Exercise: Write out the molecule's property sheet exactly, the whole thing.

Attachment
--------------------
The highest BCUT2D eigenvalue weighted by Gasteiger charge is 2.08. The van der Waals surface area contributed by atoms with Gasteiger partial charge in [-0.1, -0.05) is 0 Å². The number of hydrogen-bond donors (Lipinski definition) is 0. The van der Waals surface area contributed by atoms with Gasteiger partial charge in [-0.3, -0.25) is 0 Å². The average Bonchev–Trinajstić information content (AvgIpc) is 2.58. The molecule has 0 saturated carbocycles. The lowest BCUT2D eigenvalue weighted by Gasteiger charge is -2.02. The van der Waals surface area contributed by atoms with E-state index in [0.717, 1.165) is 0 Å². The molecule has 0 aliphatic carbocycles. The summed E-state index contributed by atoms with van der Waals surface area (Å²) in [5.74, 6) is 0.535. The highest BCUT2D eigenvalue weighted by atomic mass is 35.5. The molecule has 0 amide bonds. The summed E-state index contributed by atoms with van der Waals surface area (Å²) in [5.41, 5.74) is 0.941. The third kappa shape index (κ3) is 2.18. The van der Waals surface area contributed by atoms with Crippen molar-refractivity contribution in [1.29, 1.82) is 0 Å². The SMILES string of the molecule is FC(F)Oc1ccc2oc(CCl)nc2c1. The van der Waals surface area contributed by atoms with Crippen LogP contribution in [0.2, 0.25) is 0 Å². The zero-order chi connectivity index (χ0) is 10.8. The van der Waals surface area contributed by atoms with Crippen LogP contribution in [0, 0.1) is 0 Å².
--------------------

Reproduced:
The highest BCUT2D eigenvalue weighted by Gasteiger charge is 2.08. The van der Waals surface area contributed by atoms with Gasteiger partial charge in [-0.1, -0.05) is 0 Å². The number of hydrogen-bond donors (Lipinski definition) is 0. The van der Waals surface area contributed by atoms with Gasteiger partial charge in [-0.3, -0.25) is 0 Å². The average Bonchev–Trinajstić information content (AvgIpc) is 2.58. The molecule has 0 saturated carbocycles. The lowest BCUT2D eigenvalue weighted by Gasteiger charge is -2.02. The van der Waals surface area contributed by atoms with E-state index in [0.717, 1.165) is 0 Å². The molecule has 0 aliphatic carbocycles. The summed E-state index contributed by atoms with van der Waals surface area (Å²) in [5.74, 6) is 0.535. The highest BCUT2D eigenvalue weighted by atomic mass is 35.5. The molecule has 0 amide bonds. The summed E-state index contributed by atoms with van der Waals surface area (Å²) in [5.41, 5.74) is 0.941. The third kappa shape index (κ3) is 2.18. The van der Waals surface area contributed by atoms with Crippen molar-refractivity contribution in [1.29, 1.82) is 0 Å². The SMILES string of the molecule is FC(F)Oc1ccc2oc(CCl)nc2c1. The van der Waals surface area contributed by atoms with Crippen LogP contribution in [0.2, 0.25) is 0 Å². The zero-order chi connectivity index (χ0) is 10.8. The van der Waals surface area contributed by atoms with Crippen LogP contribution in [0, 0.1) is 0 Å².